LETTER: Door closing on student renters in Saanich

LETTER: Door closing on student renters in Saanich

It is encouraging to see that Saanich Council is willing to review the bedroom bylaw. Current building statistics demonstrate that Saanich has fallen behind and could receive a failing grade. Administration has done enough studying. It’s now time to pass the examination. Saanich’s economy is expected to grow due to expanded educational facilities along with our residents’ longevity. Also, Saanich has become a retirement destination.

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Unfortunately for students, the bedroom door is closing as there may be no room at the inn.

Saanich should be connecting with interested in-home landlords and age-in-place seniors who have empty bedrooms. Some will welcome an intelligent companion. With help from Saanich Police offering free background criminal checks, “a meet and greet” could pair students with interested homeowners. This could alleviate the problem now, generate accommodation and be in place by the next semester.

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Compounding to the shortage of bedrooms are federal and provincial government policies promoting foreign student home-stays. There is nothing wrong with that, as education is a local business and helps build a stable tax base. Higher education can never be repossessed.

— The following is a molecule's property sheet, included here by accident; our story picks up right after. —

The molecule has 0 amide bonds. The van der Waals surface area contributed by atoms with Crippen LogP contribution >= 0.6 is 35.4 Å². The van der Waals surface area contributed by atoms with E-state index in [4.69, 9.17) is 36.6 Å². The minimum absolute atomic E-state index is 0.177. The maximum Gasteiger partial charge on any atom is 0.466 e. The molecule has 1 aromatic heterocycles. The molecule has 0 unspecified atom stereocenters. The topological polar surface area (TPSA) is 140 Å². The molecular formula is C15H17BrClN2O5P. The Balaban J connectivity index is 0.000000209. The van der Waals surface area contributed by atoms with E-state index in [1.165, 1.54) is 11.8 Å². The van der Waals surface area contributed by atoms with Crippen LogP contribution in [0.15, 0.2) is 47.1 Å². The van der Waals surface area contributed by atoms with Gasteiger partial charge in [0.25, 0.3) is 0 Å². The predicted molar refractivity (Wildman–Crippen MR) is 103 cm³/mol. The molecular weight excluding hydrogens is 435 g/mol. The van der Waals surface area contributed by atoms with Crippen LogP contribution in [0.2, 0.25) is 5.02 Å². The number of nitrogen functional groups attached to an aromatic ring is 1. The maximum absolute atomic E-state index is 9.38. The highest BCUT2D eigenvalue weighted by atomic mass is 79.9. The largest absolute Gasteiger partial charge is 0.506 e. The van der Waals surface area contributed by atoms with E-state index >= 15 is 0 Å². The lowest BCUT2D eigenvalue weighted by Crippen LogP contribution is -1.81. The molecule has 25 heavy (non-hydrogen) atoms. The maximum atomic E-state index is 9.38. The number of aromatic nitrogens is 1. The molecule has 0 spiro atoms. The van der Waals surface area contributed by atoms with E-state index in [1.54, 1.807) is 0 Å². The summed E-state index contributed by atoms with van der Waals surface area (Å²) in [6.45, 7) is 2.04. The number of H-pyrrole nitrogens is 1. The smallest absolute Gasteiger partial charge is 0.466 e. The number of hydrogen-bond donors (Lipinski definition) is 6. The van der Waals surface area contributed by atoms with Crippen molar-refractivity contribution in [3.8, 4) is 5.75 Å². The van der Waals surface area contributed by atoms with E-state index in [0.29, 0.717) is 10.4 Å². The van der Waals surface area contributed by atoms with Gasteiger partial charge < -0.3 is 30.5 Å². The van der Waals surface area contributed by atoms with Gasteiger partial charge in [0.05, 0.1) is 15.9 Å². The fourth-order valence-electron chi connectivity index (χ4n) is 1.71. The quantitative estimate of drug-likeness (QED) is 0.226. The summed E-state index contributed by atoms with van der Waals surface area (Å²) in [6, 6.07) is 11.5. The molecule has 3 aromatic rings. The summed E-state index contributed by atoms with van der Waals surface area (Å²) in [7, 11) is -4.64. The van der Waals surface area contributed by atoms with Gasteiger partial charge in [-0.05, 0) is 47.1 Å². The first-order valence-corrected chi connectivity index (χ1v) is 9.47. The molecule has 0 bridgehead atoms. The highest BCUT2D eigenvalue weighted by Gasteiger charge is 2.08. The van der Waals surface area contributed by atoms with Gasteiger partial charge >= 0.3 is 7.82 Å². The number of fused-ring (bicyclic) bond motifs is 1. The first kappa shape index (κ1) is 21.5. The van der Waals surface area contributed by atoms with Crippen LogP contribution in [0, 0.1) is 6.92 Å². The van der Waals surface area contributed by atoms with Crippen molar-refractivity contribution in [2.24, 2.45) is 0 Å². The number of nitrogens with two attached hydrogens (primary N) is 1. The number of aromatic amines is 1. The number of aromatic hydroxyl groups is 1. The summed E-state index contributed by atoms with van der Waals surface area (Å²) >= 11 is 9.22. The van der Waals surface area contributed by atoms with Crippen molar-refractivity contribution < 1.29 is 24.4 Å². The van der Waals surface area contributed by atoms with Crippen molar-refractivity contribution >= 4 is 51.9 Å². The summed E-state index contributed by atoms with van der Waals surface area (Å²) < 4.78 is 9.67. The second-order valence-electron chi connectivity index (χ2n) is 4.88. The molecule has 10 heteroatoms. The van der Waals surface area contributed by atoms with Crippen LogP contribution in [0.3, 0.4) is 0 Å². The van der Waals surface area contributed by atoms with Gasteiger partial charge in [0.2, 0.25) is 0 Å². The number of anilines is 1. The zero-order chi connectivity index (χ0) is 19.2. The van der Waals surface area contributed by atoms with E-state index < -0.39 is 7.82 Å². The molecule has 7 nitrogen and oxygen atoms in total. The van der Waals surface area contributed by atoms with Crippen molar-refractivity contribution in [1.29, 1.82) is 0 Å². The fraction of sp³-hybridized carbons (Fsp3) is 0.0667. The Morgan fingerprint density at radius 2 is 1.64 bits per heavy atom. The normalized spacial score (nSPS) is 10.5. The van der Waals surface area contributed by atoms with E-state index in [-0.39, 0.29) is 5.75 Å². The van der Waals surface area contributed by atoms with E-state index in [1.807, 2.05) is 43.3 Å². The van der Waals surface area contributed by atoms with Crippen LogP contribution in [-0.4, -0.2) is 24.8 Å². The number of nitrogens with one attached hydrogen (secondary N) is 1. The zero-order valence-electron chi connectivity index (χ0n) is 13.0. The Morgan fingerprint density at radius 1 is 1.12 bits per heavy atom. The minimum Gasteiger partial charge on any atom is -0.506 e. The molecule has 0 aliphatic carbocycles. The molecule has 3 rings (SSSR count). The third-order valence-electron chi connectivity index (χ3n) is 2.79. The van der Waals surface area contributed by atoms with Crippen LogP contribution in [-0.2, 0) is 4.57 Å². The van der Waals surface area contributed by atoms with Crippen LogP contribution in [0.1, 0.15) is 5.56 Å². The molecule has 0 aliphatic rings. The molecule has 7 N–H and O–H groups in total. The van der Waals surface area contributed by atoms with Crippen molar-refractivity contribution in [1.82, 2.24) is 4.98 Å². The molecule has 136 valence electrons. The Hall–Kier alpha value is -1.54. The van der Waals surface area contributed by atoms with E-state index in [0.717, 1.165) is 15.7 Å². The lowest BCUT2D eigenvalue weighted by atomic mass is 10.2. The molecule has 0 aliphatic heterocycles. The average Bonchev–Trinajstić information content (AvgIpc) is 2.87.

Senior government officials make a fortune while offering tax breaks and incentives for those landlords who offer bed and breakfast hospitality for non-resident students.

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A university mathematician could calculate the fact that a lack of available rooms, along with added competition for accommodation, increases the price of rents close to an educational facility.

A college philosopher would contemplate that brilliant young minds that are willing to borrow, invest in their education and build a better future for themselves should receive support.

Even amateur astronomers could predict a collision of opinions affecting a student’s universe when colliding with a hostile rental environment. Hopefully, council will achieve a collective zen moment by offering flexible bylaws to entice our scholars to remain in Saanich. The Saanich tax accountant should calculate the benefits to the economy, transit, local employers, businesses and carbon reduction targets.

Future Steve Jobs, Stephen Hawkings, Madame Curies and Albert Einsteins are out there. They just need a room and a quiet place to study.

Currently, outdated Saanich bylaws have created a shortage of bedrooms. The Saanich sign must not read, “Sorry, No Vacancy”.

Art Bickerton

Saanich